What set is $\mathbb{T}^1$?

I am reading Farnocchia et al "Robust resolution of Kepler’s equation in all eccentricity regimes" and found this line:

For eccentricity-true anomaly variables $$(e, f) \in \mathbb{R}^+ \times \mathbb{T}^1$$, by excluding the physically unallowed regions where $$1 + e \cos f \le 0$$, and for a small positive $$\delta > 0$$, we split the set $$\Omega = \{ (e, f) \in \mathbb{R}^+ \times \mathbb{T}^1 ; 1 + e \cos f > 0\ \}$$ into three sets: ...

The eccentricity $$e$$ is a positive real number (so far so good), but the true anomaly $$f$$, which is supposed to be an angle, is said to belong to this set $$\mathbb{T}^1$$ which I have never seen.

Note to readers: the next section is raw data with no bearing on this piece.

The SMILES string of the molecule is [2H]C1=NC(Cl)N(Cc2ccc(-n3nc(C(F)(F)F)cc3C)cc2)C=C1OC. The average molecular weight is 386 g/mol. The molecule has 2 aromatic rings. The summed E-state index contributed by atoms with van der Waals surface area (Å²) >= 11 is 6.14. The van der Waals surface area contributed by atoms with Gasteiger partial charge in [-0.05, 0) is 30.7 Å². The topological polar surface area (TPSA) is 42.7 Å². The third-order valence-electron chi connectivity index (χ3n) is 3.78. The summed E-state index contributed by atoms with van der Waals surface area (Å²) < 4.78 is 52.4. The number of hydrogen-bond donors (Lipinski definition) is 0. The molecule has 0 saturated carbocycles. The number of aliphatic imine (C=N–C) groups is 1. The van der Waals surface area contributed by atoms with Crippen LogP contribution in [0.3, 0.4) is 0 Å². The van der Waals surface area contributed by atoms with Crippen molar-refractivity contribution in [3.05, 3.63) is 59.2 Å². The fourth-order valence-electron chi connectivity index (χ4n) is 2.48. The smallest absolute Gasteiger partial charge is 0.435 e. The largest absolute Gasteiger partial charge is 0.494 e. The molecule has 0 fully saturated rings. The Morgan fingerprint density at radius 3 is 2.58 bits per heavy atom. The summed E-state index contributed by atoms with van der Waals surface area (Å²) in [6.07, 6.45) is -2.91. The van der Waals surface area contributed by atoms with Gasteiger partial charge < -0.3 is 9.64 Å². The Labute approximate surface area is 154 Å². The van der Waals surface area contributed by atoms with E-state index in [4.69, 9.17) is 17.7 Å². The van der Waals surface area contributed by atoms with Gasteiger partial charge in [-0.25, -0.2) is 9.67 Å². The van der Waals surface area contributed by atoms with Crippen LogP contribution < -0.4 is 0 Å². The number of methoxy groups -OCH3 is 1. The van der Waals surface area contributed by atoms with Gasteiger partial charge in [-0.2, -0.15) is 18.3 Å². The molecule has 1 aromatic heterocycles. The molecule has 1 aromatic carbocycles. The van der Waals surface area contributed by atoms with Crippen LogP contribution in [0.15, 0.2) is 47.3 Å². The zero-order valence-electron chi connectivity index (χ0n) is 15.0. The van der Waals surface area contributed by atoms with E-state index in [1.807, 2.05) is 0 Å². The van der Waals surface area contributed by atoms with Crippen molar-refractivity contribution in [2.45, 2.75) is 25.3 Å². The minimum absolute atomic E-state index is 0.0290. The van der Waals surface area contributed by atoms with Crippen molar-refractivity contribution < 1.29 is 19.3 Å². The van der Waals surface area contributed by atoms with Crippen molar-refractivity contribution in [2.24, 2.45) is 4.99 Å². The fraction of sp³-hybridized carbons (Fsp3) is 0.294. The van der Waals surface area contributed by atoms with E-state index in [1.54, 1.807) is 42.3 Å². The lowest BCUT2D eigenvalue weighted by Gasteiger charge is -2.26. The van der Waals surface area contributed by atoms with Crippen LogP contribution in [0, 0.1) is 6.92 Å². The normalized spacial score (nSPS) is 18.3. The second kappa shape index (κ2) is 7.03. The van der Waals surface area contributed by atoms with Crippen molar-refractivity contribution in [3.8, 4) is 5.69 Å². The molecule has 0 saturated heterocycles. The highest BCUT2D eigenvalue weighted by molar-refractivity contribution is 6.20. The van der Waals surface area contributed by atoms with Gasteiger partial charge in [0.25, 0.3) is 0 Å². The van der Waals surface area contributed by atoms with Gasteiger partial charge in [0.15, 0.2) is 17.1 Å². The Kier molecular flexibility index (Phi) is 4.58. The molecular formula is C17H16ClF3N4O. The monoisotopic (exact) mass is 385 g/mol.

It's not defined anywhere in the paper (so I guess it should be super obvious), it's not mentioned in any of the references, and I can't seem to find it in Wikipedia or MathWorld. Does anybody have a clue of what this can mean?

Use of "$$\cos f$$" suggests this circle is parametrized by angle, $$[0, 2\pi]$$ or some other $$2\pi$$-long interval.